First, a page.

oath charges and the racketeering charges of which he was also convicted

put an extra 23 years on his sentence in addition to life without parole.


Now, racketeering is something we associate with the mafia, right? With

prosecutions of impossible bosses and big ongoing highly structured

organized crime outfits. That`s what we think of as racketeering.

But in state law, in Georgia law, particularly, it is applied to a much

wider set of crimes than you might think. It is, I`m oversimplifying here a

little bit but it is basically applied to crimes where prosecutors think

they can prove a pattern of linked criminal acts. Not just one off offenses

that are not leading toward any particular aim.

And I am oversimplifying that and I am not a lawyer. Do not cite me on your

defense if you`re picked up on a RICO charge. But you can see the way the

RICO charges are used in a place like Georgia, in the headlines, when there

are high profile cases, and those are charges brought. The murder of the

new sheriff by the corrupt outgoing sheriff, that he had defeated in the

election, that was prosecuted, as I said, both as a murder and also as

racketeering, convictions on both fronts.

The prosecutor who litigated the case, a man named John Floyd, defended

that conviction of that Georgia sheriff, all the way to the Georgia Supreme

Court, including the racketeering charges, defended it all the way to the

top level in Georgia state law and the case stood up. And that disgraced

sheriff and now convicted murderer Sidney Dorsey is still in prison for

that crime, convicted murderer, convicted racketeer.

You see racketeering charges brought in Georgia in also the kinds of cases

that maybe seem more intuitive. There was a big set of arrests in Georgia

in October. They called it operation caged doves, which seems a little

melodramatic, but 46 people were arrested. And a huge big long string of

charges brought against all of them.

Between them, there were four charges of felony murder, four charges of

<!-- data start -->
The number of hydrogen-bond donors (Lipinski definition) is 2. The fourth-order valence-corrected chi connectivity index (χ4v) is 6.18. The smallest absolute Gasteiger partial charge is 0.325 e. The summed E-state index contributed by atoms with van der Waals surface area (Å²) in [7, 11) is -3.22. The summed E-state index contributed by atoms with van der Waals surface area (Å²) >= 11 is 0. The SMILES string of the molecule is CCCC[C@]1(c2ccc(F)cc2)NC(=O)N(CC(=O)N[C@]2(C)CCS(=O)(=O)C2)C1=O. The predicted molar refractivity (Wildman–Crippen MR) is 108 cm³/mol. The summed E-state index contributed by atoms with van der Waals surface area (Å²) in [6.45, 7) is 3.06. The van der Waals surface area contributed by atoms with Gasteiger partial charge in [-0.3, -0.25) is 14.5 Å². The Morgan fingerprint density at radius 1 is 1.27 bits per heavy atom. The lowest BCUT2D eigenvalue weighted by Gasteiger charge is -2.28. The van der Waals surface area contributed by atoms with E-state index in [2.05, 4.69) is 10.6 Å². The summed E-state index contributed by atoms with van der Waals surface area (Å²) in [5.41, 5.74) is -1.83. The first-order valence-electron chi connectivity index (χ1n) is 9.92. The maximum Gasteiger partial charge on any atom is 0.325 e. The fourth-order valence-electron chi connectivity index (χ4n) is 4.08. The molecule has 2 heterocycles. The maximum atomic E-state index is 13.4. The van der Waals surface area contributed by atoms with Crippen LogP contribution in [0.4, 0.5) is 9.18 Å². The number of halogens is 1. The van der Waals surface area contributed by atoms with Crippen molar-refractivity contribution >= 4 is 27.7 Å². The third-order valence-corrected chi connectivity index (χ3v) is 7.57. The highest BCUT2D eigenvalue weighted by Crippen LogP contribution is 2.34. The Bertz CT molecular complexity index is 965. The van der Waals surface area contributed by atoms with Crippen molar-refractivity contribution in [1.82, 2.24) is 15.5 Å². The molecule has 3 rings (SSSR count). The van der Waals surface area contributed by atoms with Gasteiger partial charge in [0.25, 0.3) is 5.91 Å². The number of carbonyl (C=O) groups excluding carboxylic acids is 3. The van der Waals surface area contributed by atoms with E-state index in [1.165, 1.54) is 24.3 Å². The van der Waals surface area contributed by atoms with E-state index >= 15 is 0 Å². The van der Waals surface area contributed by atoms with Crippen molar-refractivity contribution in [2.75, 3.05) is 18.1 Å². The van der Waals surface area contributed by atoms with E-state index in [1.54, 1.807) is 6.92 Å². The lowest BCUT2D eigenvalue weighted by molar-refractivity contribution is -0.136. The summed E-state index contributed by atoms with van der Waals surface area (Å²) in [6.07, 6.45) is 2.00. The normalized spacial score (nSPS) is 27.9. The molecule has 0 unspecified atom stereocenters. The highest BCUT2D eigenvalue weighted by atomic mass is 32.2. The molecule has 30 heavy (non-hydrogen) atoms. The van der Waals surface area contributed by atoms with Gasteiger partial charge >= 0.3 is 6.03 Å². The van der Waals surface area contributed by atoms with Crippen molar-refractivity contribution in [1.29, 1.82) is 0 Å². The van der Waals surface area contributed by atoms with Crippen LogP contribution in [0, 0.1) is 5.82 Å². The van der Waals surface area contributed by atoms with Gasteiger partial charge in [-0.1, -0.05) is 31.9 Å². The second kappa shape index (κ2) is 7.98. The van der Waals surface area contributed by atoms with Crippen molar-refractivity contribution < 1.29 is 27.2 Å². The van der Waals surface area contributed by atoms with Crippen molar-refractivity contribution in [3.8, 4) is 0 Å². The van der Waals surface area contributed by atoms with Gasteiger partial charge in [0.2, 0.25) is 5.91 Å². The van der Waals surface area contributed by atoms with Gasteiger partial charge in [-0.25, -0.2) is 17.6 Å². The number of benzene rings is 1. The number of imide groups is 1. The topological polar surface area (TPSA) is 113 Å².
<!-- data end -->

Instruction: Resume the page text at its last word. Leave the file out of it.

kidnapping, 24 charges of aggravated assault, three charges of heroin

trafficking, three charges of meth trafficking, three charges of various

times of financial fraud. But look up at the top, 92 charges of

racketeering. They rolled up this whole street gang.

And charged them with lots of individual crimes and then charged all of

them with violations of the RICO act, the Racketeer Influence and Corrupt

Organizations Act. So, it is still, you should think of it as a mafia

thing, something that is used against gangs but it is more than that.

In December in Georgia, there were racketeering charges brought against a

budge of officials, including a sheriff`s captain in what was alleged to be

a sprawling, corrupt, illegal gambling ring, centered at convenience stores

and mini marts in Georgia.

In 2019, there was this tidy little thing. Racketeering charges brought

against three people in the town of White, Georgia. The police chief, his

son-in-law and his wife.

Charges were brought against the police chief and his son-in-law who was

the town`s only other police officer, and his wife who was also the town

manager. They were, the allegations were that they were basically involved

in a planned scheme to give people bogus citations, radically overcharge

them for those citations, and then pocket the money. It helps to have the

patrol officer of the chief of police and the town manager all in a scheme

like that. They were brought up on racketeering charges for that.

Racketeering charges, it`s a pattern of criminal acts all leading toward a

criminal purpose. And that charge is a really serious one in a state like

Georgia. Like 20 years in prison serious. But that charge turns up in cases

of all kinds, including lots of cases involving allegedly corrupt public


Perhaps the most surprising and most high profile case that they turned up

in was one that you will remember. The Atlanta school`s cheating scandal.

Do you remember this? This was national news, the top of the national news,

when 11 educators were convicted in Georgia state court in that cheating

scandal in April 2015.


ANNOUNCER: From NBC News world headquarters in New York, this is "NBC

Nightly News". Reporting tonight, Lester Holt.

LESTER HOLT, NBC NEWS ANCHOR: Good evening. It`s bad enough when kids

cheat in school to get ahead. But the teachers themselves, today, in

Atlanta, nearly a dozen former educators were convicted on racketeering and

other charges for their part in one of the nation`s biggest cheating

scandals. Prosecutors say it was a massive conspiracy to make sure students

passed standardized tests, even if it meant giving kids the correct


The scandal dates back a decade. It involved dozens of schools and a lot f

grown-ups who apparently failed one of the first lessons we were all



MADDOW: Nearly a dozen former educators convicted on racketeering and

other charges. Racketeering charges there, too. They were not a gang.

I mean, these are educators. Corrupt educators, as was proven in court. But

this is 12 teachers and other educators put on trial. The sprawling case,

accusing them of basically a systematic form of cheating on standardized


One of the 12 teachers put on trial was acquitted. But 11 of the remaining

12 were convicted -- convicted among other things on, racketeering charges,

all of them, with that harsh penalty looming for all of them of up to 20

years in prison.

That trial in the Atlanta cheating scandal was the longest jury trial in